We at UNDP want to partner with you to combat climate change. We are actively engaged in environmental projects in dozens of countries across the world. We are helping to integrate biodiversity into economic development planning and operations; we are addressing climate change by reducing carbon emissions from forest loss; and we are securing ecosystem services for climate change adaptation, such as the flood control services provided by intact wetlands and mangrove forests.
Our work has greatly benefited especially from our greatly valued partnership with the Global Environment Facility, and we also thank the other partners and funds which support our biodiversity portfolio.
For years, we have been working to support governments in reducing risks from disaster, in helping communities build resilience, and in assisting to set up early warning systems, and we are achieving results.
Recently, we supported the initiative of the government of the Philippines in creating the Office of the Presidential Assistant for Rehabilitation and Recovery following Typhoon Haiyan (Yolanda). We helped set up its offices, provided equipment, and assisted with drafting the post-Haiyan "Comprehensive Rehabilitation and Recovery Plan" based on a bottom up needs assessment and under strong government leadership.
We have drawn on our experience and encouraged South-South cooperation, for example, by facilitating a visit of experts from the Indonesian government – who managed the Banda Aceh reconstruction – to the Philippines so they could share expertise and ideas.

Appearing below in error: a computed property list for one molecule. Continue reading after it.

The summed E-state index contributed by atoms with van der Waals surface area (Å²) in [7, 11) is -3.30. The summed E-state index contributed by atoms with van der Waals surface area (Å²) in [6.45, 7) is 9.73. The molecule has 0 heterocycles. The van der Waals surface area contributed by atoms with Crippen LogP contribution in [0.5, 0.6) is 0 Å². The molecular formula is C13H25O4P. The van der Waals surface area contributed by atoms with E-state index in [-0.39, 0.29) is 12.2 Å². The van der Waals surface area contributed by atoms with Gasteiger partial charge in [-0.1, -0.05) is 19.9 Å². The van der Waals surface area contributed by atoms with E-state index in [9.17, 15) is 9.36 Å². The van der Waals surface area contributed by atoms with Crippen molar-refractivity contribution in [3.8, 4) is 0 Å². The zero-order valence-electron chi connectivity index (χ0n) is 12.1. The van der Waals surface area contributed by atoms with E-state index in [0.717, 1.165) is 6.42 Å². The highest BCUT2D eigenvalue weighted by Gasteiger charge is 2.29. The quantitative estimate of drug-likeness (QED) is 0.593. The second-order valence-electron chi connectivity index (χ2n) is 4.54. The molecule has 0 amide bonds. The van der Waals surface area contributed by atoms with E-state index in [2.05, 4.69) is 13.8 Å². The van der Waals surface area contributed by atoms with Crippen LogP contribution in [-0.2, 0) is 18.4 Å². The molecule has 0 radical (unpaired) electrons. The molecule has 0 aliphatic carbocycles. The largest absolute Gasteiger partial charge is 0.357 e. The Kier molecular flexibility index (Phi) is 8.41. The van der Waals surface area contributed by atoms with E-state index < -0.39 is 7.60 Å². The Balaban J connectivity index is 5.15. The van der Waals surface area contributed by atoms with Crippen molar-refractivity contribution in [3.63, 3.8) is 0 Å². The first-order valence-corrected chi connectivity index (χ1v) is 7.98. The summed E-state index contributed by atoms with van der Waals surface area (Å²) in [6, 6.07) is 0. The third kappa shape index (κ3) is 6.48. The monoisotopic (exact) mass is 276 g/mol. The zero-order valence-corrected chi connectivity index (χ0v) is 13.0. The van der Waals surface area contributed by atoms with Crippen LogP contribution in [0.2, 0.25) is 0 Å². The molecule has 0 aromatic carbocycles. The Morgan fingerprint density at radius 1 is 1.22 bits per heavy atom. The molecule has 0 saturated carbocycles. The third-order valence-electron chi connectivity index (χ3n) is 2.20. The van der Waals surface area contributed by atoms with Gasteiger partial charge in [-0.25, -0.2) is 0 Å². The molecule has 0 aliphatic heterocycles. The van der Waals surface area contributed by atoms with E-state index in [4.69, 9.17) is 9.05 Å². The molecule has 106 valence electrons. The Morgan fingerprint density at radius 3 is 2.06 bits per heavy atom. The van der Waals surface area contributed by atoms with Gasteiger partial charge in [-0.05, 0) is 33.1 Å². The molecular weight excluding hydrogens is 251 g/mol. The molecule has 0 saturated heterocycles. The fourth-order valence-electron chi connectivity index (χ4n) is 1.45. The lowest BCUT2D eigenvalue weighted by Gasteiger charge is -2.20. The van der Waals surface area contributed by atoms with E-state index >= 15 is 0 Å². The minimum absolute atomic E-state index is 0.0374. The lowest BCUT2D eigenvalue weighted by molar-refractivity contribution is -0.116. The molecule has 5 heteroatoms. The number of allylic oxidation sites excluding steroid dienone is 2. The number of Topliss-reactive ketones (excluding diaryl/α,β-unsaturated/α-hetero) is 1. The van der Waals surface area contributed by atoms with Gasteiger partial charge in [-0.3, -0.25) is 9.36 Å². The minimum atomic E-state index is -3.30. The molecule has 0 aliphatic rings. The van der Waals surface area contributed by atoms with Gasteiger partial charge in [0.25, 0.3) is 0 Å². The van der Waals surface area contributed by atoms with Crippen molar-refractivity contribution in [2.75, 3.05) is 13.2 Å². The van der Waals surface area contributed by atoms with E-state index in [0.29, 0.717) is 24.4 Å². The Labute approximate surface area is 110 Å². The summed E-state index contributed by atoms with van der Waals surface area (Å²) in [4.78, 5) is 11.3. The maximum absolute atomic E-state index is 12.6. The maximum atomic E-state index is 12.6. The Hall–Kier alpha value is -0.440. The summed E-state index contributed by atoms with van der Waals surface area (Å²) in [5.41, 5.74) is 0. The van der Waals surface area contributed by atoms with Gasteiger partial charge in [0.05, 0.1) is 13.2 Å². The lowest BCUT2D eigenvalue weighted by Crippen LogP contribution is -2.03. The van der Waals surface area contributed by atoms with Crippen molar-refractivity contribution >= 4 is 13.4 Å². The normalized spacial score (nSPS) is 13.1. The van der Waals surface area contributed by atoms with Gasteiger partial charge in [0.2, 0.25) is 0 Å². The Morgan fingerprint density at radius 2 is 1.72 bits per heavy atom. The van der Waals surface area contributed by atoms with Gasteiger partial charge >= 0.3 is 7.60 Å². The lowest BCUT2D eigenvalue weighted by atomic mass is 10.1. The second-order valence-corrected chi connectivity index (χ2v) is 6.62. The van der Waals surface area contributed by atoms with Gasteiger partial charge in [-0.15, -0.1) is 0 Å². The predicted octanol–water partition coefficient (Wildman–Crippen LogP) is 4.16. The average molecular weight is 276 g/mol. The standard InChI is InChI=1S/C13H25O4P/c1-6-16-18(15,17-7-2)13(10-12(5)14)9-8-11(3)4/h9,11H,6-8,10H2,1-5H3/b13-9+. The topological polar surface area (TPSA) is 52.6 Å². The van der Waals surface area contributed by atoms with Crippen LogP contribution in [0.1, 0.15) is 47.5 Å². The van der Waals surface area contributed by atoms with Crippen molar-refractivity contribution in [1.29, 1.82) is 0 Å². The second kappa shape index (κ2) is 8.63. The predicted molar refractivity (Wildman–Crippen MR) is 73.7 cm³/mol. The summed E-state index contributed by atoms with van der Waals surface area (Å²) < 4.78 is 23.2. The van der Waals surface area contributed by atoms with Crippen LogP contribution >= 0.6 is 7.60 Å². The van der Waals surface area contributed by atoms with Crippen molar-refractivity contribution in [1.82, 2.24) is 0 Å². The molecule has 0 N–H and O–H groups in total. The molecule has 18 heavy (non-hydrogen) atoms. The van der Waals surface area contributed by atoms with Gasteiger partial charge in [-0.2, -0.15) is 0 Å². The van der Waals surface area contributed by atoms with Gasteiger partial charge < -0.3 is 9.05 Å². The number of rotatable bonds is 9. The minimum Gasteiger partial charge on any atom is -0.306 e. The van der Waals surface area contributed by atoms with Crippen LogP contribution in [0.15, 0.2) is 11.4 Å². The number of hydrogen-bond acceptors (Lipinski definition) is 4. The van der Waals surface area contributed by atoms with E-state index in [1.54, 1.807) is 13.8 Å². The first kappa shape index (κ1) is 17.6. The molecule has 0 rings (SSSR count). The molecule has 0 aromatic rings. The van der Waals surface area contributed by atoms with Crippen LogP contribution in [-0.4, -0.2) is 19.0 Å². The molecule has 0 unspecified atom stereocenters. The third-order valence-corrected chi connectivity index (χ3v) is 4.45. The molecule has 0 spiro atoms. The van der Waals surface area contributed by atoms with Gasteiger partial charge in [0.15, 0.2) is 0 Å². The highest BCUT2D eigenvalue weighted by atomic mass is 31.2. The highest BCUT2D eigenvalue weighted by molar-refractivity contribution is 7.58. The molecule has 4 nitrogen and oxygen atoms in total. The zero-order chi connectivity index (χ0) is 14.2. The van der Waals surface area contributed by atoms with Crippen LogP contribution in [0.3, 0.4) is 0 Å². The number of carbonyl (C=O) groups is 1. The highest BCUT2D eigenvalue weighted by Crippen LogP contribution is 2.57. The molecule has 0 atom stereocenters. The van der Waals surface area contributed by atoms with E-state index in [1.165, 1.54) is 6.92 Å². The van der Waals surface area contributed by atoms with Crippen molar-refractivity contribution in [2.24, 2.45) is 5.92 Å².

These types of exchanges, support, training, and education have had an impact. Most recently, in the case of Typhoon Hagupit (Ruby) - while not as strong as Haiyan – preparedness and planning was reported to have played a vital role in saving lives, when the typhoon made multiple landfalls on the East coast of the Philippines.
Yet, while immense strides have been made globally by us all, we still have a long way to go. Climate change mitigation and adaptation shortfalls continue to leave the most vulnerable countries and communities exposed. The Paris agreement must acknowledge this and ensure that support – both financial and capacity building – is available to undertake mitigation and adaptation.
The Climate Vulnerable Forum and the meeting in Manila have helped to send this message. They have also helped to showcase to the world that there are tried and tested solutions that need scaling up. From villages in the Sahel learning to conserve water and adapt to new seed varieties, to exposed coastal regions of the Asia and the Pacific planting ‘green walls’ and learning to manage sea-level rise, the countries represented here today have a great deal to offer to the global effort to tackle climate change, and these voices must be heard and these initiatives supported.
While the CVF is not a negotiating group, the advocacy, dialogue, exchange and collaboration that takes place here can still have a very important role in shaping outcomes. At UNDP we are proud to support these initiatives and are honoured to host the Secretariat of the CVF as well as the newly formed V20.
Before I close, I would like to thank the donors to the CVF support project of UNDP, in particular Germany and the CVF Trust Fund, for enabling us to support your critical efforts on climate policy dialogue and action. As well, I would like to commend once again the collective leadership of all of you here who strive to ensure success in Paris and beyond and add that we look forward to working with you to make this happen.